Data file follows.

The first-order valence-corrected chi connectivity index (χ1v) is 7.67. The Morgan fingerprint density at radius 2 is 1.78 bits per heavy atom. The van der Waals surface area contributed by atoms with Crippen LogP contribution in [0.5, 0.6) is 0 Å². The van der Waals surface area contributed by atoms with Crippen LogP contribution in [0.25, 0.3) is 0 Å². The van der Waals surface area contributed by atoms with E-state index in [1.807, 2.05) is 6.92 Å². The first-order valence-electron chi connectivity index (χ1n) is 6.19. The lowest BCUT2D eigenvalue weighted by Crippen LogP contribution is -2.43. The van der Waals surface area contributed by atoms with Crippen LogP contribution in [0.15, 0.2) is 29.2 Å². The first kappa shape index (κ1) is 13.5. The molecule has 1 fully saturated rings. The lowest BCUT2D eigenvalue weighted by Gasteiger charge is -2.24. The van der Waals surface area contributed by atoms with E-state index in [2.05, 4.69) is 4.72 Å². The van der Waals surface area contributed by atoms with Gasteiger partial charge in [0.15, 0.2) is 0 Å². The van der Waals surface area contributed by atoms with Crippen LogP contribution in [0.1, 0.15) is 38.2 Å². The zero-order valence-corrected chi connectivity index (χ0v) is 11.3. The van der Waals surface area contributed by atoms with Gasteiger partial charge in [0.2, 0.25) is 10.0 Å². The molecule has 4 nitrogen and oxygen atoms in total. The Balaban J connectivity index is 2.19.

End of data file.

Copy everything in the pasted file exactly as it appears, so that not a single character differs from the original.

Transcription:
The first-order valence-corrected chi connectivity index (χ1v) is 7.67. The Morgan fingerprint density at radius 2 is 1.78 bits per heavy atom. The van der Waals surface area contributed by atoms with Crippen LogP contribution in [0.5, 0.6) is 0 Å². The van der Waals surface area contributed by atoms with Crippen LogP contribution in [0.25, 0.3) is 0 Å². The van der Waals surface area contributed by atoms with E-state index in [1.807, 2.05) is 6.92 Å². The first-order valence-electron chi connectivity index (χ1n) is 6.19. The lowest BCUT2D eigenvalue weighted by Crippen LogP contribution is -2.43. The van der Waals surface area contributed by atoms with Crippen LogP contribution in [0.15, 0.2) is 29.2 Å². The first kappa shape index (κ1) is 13.5. The molecule has 1 fully saturated rings. The lowest BCUT2D eigenvalue weighted by Gasteiger charge is -2.24. The van der Waals surface area contributed by atoms with E-state index in [2.05, 4.69) is 4.72 Å². The van der Waals surface area contributed by atoms with Gasteiger partial charge in [0.15, 0.2) is 0 Å². The van der Waals surface area contributed by atoms with Crippen LogP contribution in [0.1, 0.15) is 38.2 Å². The zero-order valence-corrected chi connectivity index (χ0v) is 11.3. The van der Waals surface area contributed by atoms with Gasteiger partial charge in [0.2, 0.25) is 10.0 Å². The molecule has 4 nitrogen and oxygen atoms in total. The Balaban J connectivity index is 2.19.